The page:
There are many ways people plan for retirement. Individual Retirement Arrangements, or IRAs, are a common one. IRAs provide tax incentives for people to make investments that can provide financial security when they retire. These accounts can be with a bank or other financial institution, a life insurance company, mutual fund, or stockbroker.
Here are some things to know about a traditional IRA.
A traditional IRA is a tax-advantaged personal savings plan where contributions may be tax deductible.
- Generally, the money in a traditional IRA isn’t taxed until it’s withdrawn.
- There are annual limits to contributions depending on the person’s age and the type of IRA.
- When planning when to withdraw money from an IRA, taxpayers should know that:
- They may face a 10% penalty and a tax bill if they withdraw money before age 59½, unless they qualify for an exception.
- Usually, they must start taking withdrawals from their IRA when they reach age 72. For tax years 2019 and earlier, that age was 70½.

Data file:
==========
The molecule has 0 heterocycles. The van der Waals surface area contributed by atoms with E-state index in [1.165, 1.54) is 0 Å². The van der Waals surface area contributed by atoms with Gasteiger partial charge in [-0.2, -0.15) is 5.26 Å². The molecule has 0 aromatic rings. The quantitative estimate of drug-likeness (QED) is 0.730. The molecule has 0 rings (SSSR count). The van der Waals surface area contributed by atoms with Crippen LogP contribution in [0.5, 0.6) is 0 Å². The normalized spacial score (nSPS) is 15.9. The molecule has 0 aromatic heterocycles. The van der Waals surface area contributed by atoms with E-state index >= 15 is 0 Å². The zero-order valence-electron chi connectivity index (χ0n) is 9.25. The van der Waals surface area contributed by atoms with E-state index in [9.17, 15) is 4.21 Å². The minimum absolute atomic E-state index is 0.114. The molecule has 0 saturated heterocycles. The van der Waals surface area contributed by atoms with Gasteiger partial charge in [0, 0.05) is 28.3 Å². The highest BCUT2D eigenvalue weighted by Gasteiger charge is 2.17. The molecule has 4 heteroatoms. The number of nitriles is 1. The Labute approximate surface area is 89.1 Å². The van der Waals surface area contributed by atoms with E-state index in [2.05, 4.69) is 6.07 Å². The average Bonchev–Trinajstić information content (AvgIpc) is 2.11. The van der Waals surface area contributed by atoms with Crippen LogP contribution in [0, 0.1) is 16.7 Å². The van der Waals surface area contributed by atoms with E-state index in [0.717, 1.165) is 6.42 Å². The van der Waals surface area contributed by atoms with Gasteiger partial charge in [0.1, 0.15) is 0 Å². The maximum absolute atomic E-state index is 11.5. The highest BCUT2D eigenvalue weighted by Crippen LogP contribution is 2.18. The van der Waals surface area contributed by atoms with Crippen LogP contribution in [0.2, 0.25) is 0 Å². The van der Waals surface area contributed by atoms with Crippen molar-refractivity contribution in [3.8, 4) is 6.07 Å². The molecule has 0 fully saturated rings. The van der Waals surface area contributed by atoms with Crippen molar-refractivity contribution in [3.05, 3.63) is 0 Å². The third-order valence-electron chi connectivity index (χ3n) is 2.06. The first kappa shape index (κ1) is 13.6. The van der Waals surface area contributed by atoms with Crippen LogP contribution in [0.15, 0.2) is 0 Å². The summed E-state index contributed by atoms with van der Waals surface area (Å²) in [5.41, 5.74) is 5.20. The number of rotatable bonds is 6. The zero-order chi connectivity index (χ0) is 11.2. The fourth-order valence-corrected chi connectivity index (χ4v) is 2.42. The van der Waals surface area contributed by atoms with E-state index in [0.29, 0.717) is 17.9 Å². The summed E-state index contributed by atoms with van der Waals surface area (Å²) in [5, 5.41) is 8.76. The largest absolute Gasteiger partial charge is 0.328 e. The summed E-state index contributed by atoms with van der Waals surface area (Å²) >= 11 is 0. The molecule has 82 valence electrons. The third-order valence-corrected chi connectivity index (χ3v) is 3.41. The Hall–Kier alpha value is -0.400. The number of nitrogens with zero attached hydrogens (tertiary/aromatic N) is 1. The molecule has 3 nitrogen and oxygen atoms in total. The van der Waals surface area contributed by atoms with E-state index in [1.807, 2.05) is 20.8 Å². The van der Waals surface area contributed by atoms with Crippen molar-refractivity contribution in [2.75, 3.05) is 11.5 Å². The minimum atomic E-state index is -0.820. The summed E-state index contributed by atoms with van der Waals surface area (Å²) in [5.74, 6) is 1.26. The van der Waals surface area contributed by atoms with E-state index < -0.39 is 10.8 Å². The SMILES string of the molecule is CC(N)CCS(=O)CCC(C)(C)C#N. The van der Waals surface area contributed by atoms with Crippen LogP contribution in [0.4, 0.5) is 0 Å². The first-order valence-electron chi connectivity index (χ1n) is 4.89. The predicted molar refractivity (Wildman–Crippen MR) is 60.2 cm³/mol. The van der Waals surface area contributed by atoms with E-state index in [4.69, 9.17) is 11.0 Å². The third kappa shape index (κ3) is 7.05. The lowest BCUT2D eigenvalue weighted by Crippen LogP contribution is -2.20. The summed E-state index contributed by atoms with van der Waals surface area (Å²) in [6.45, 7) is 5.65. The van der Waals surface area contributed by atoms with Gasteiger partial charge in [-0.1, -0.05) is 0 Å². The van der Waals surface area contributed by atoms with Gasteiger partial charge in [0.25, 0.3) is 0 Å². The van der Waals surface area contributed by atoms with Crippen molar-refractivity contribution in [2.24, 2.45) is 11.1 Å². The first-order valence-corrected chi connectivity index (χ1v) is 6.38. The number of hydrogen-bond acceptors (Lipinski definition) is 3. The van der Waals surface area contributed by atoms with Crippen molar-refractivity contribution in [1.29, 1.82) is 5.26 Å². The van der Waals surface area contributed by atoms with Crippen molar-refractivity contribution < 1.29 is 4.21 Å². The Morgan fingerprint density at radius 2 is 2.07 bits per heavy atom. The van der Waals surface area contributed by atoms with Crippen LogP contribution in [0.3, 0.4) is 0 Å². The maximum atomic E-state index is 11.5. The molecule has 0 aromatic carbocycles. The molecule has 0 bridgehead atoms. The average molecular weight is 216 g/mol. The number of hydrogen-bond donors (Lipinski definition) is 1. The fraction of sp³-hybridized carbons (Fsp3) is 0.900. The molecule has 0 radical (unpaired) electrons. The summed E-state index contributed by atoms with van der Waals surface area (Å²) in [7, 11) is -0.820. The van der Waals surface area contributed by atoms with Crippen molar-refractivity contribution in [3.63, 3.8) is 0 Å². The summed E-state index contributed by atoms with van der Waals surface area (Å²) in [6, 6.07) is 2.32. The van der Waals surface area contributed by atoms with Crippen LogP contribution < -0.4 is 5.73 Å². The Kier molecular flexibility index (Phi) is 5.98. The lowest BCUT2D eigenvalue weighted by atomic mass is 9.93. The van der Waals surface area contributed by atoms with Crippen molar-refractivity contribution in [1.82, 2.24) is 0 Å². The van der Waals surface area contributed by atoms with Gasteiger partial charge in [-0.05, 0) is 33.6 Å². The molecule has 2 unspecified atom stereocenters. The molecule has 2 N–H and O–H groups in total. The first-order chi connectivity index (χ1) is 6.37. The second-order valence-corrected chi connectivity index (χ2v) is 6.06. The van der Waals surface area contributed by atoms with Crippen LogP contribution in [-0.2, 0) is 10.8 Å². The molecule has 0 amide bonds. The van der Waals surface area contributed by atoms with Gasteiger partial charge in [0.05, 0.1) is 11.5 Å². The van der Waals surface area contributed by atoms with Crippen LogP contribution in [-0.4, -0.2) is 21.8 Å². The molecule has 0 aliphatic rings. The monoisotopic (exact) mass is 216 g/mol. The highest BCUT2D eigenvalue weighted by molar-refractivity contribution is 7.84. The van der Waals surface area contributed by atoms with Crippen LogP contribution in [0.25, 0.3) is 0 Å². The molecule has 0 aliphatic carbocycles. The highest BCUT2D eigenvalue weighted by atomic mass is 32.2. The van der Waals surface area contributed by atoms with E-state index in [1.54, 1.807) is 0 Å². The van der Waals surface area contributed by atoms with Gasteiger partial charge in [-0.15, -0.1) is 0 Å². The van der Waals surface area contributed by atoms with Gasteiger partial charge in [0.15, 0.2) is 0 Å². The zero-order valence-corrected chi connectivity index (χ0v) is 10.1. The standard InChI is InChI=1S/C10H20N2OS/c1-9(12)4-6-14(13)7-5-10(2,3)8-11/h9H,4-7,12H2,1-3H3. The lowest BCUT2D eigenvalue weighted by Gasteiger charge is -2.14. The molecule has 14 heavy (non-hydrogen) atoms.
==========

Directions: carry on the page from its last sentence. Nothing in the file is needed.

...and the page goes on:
- Special distribution rules apply for IRA beneficiaries.
Roth IRAs are like traditional IRAs, but there are some important differences.
A Roth IRA is another tax-advantaged personal savings plan with many of the same rules as a traditional IRA but there are exceptions:
- A taxpayer can’t deduct contributions to a Roth IRA.
- Qualified distributions are tax-free.
- Roth IRAs don’t require withdrawals until after the death of the owner.
Here are a few other types of IRAs:
- Savings Incentive Match Plan for Employees. A SIMPLE IRA allows employees and employers to contribute to traditional IRAs set up for employees. It is suited as a start-up retirement savings plan for small employers not currently sponsoring a retirement plan.
- Simplified Employee Pension. A SEP IRA is set up by an employer. The employer makes contributions directly to an IRA set up for each employee.
- Rollover IRA. This is when the IRA owner receives a payment from their retirement plan and deposits it into a different IRA within 60 days